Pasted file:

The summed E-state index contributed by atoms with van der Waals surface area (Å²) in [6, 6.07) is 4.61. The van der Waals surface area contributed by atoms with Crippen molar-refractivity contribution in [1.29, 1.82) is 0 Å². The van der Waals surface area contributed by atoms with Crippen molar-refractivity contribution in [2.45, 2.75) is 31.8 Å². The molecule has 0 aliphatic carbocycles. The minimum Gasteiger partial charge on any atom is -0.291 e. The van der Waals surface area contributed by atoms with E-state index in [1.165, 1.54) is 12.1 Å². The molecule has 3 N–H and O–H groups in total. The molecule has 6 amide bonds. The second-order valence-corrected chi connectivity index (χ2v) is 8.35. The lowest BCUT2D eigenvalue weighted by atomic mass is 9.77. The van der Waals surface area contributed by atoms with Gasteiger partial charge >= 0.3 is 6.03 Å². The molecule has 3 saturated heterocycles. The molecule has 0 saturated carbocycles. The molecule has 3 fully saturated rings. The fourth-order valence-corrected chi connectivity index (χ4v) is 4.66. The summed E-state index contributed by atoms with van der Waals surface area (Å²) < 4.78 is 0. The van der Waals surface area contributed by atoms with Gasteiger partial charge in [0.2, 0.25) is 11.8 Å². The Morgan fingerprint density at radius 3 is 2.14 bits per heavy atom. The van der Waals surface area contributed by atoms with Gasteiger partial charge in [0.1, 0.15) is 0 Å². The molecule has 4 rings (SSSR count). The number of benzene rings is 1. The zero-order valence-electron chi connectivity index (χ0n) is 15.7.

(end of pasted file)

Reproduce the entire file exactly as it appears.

The summed E-state index contributed by atoms with van der Waals surface area (Å²) in [6, 6.07) is 4.61. The van der Waals surface area contributed by atoms with Crippen molar-refractivity contribution in [1.29, 1.82) is 0 Å². The van der Waals surface area contributed by atoms with Crippen molar-refractivity contribution in [2.45, 2.75) is 31.8 Å². The molecule has 0 aliphatic carbocycles. The minimum Gasteiger partial charge on any atom is -0.291 e. The van der Waals surface area contributed by atoms with E-state index in [1.165, 1.54) is 12.1 Å². The molecule has 3 N–H and O–H groups in total. The molecule has 6 amide bonds. The second-order valence-corrected chi connectivity index (χ2v) is 8.35. The lowest BCUT2D eigenvalue weighted by atomic mass is 9.77. The van der Waals surface area contributed by atoms with Gasteiger partial charge >= 0.3 is 6.03 Å². The molecule has 3 saturated heterocycles. The molecule has 0 saturated carbocycles. The molecule has 3 fully saturated rings. The fourth-order valence-corrected chi connectivity index (χ4v) is 4.66. The summed E-state index contributed by atoms with van der Waals surface area (Å²) < 4.78 is 0. The van der Waals surface area contributed by atoms with Gasteiger partial charge in [0.2, 0.25) is 11.8 Å². The Morgan fingerprint density at radius 3 is 2.14 bits per heavy atom. The van der Waals surface area contributed by atoms with Gasteiger partial charge in [0.1, 0.15) is 0 Å². The molecule has 4 rings (SSSR count). The number of benzene rings is 1. The zero-order valence-electron chi connectivity index (χ0n) is 15.7.